In late February, the night skies over the United Kingdom were brighter than usual as a fireball coursed through the air over Northern Europe. The luminous display–one of the brightest of its kind seen over the UK in recent memory–was captured on cameras throughout the country.
Although the appearance of fireballs—even bright ones like the one seen on February 28—is a common occurrence for stargazers, what is not common on British soil is the recovery of space rocks like these.
However, in a surprising turn of events, the object that illuminated the evening air over the United Kingdom just days ago was recovered after it landed in a driveway in small medieval market town of Winchcombe, Gloucestershire. The Debrief previously reported that the object was believed to have landed just outside the market town of Stratford-upon-Avon, near Banbury Road. Experts had maintained high hopes that the object would be recovered.
According to a statement from the British Natural History Museum, “fragments of this meteorite weighing just under 300 grams have been recovered and taken to the Museum to be analysed and studied.”
“This is the first time since 1991 that a piece of space rock has landed and been recovered in the UK,” the Museum confirmed, “and marks an incredibly rare and exciting moment.”
According to museum expert Sara Russell, the recovery of the space rock is significant for more than the rare occurrence of meteorite landings on British soil. The object’s composition has been identified as a carbonaceous chondrite. Of the three varieties of meteorites, these silicate-rich specimens are one of the two varieties of stony meteorites, which are significant for a variety of reasons.
Astronomers have long relied on carbonaceous chondrites, which represent only around three percent of all meteorites that fall to Earth, on account of what they are able to reveal about the history of our solar system. These rare meteorites are themselves subcategorized into six different groups to account for the differing chemistry of each variety.
So how rare is the meteorite recently recovered near Winchcombe?
“There are about 65,000 known meteorites in the entire world,” Russell said, “and of those only 51 of them are carbonaceous chondrites that have been seen to fall like this one.”
On account of its rarity, as well as its unique chemical composition, the “Winchcombe meteorite” as it is now being called may even contain the building blocks of life.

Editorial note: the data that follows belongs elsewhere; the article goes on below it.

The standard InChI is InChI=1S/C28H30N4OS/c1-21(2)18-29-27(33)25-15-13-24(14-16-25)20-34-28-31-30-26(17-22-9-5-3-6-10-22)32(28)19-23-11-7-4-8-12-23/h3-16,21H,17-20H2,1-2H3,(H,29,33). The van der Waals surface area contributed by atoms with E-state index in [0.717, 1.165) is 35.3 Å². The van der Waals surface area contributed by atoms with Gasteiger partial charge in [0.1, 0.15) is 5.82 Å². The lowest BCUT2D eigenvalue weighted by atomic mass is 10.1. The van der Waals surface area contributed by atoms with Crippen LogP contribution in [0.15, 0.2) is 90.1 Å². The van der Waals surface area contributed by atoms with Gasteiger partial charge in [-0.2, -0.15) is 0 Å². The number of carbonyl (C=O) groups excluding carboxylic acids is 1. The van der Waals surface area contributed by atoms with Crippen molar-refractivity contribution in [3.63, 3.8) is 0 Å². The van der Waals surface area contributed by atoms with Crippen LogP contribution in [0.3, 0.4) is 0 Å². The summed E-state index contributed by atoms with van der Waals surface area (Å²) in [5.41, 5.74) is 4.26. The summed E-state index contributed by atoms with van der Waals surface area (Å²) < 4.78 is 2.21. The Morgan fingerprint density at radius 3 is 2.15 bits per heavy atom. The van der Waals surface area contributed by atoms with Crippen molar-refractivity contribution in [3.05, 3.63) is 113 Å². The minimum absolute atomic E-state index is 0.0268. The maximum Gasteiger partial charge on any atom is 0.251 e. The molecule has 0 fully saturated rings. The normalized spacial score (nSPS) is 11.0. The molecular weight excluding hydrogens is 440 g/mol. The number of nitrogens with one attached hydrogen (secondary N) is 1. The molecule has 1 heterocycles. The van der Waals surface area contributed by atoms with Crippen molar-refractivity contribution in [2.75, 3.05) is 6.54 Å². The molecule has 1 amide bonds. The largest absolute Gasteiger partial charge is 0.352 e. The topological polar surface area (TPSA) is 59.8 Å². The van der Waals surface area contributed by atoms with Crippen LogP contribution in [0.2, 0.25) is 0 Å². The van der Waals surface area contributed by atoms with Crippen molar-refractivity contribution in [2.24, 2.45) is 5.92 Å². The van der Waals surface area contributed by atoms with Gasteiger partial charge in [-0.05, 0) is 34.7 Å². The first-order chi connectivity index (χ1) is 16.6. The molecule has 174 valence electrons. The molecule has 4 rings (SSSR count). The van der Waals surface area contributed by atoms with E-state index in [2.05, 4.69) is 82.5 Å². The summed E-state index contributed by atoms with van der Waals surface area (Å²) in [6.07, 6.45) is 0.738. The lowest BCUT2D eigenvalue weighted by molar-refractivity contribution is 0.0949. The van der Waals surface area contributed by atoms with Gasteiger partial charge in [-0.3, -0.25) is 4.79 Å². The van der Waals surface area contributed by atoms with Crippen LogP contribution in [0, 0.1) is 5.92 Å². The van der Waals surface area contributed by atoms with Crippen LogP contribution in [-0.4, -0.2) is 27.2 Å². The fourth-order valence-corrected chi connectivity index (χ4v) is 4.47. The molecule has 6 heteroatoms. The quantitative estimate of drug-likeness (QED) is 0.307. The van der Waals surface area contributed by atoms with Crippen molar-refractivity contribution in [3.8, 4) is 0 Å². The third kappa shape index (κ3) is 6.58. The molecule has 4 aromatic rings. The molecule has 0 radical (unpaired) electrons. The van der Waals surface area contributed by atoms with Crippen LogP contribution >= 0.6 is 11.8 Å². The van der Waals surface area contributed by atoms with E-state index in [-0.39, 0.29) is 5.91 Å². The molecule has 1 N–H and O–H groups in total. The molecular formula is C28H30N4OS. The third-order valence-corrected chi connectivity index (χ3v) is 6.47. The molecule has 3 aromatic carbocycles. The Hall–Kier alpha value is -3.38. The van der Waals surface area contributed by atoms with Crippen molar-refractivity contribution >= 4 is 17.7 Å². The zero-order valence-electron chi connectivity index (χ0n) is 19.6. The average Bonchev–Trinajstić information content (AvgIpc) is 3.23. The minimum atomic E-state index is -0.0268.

According to Russell, the meteorite’s composition is almost identical to what scientists expect to be recovered from current asteroid retrieval missions that include Japan’s Hayabusa2 mission, as well as NASA’s OSIRIS-REx mission.
Russell says the Winchcombe meterorite “looks exactly like the material they are collecting.”Astronomers have long speculated about the unique role such meteorites might have played in the development of our planet. It is possible that these mineral-rich space rocks might have brought water to our planet in its early stages of development, and possibly even the building blocks of life as we know it.
“I am just speechless with excitement,” Russell admits.
The object was captured on several door-cams and security cameras as it fell toward Earth on February 28.
Compared with other countries, the smaller surface area of the British Isles is one of the factors that makes its space rock landings such an uncommon occurrence. According to the Earth Impact Database (EID), a total of just 41 known impact craters exist in all of Europe, with two unconfirmed impact locations existing near Loch Broom, Scotland, as well as a suspected impact crater located within the North Sea near England.
It is believed that the slow speed the Winchcombe meteorite was moving during atmospheric entry—estimated to have been around 8-miles-per-second—could be one reason the fragment made its way all the way to British soil.
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